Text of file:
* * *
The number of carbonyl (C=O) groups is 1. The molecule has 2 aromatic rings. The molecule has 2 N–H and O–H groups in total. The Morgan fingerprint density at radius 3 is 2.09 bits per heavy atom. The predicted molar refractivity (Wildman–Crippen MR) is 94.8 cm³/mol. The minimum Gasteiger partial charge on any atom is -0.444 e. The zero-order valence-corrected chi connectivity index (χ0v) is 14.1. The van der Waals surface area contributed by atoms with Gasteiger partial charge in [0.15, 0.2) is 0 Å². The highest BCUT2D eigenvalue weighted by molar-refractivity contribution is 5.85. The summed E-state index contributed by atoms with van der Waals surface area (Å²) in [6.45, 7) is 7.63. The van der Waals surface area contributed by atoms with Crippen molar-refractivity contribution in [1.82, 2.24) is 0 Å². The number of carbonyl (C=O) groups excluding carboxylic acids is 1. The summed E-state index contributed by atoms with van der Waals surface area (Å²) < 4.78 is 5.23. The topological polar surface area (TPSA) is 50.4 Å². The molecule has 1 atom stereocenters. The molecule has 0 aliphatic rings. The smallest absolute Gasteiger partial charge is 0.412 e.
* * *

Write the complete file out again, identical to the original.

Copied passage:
The number of carbonyl (C=O) groups is 1. The molecule has 2 aromatic rings. The molecule has 2 N–H and O–H groups in total. The Morgan fingerprint density at radius 3 is 2.09 bits per heavy atom. The predicted molar refractivity (Wildman–Crippen MR) is 94.8 cm³/mol. The minimum Gasteiger partial charge on any atom is -0.444 e. The zero-order valence-corrected chi connectivity index (χ0v) is 14.1. The van der Waals surface area contributed by atoms with Gasteiger partial charge in [0.15, 0.2) is 0 Å². The highest BCUT2D eigenvalue weighted by molar-refractivity contribution is 5.85. The summed E-state index contributed by atoms with van der Waals surface area (Å²) in [6.45, 7) is 7.63. The van der Waals surface area contributed by atoms with Crippen molar-refractivity contribution in [1.82, 2.24) is 0 Å². The number of carbonyl (C=O) groups excluding carboxylic acids is 1. The summed E-state index contributed by atoms with van der Waals surface area (Å²) < 4.78 is 5.23. The topological polar surface area (TPSA) is 50.4 Å². The molecule has 1 atom stereocenters. The molecule has 0 aliphatic rings. The smallest absolute Gasteiger partial charge is 0.412 e.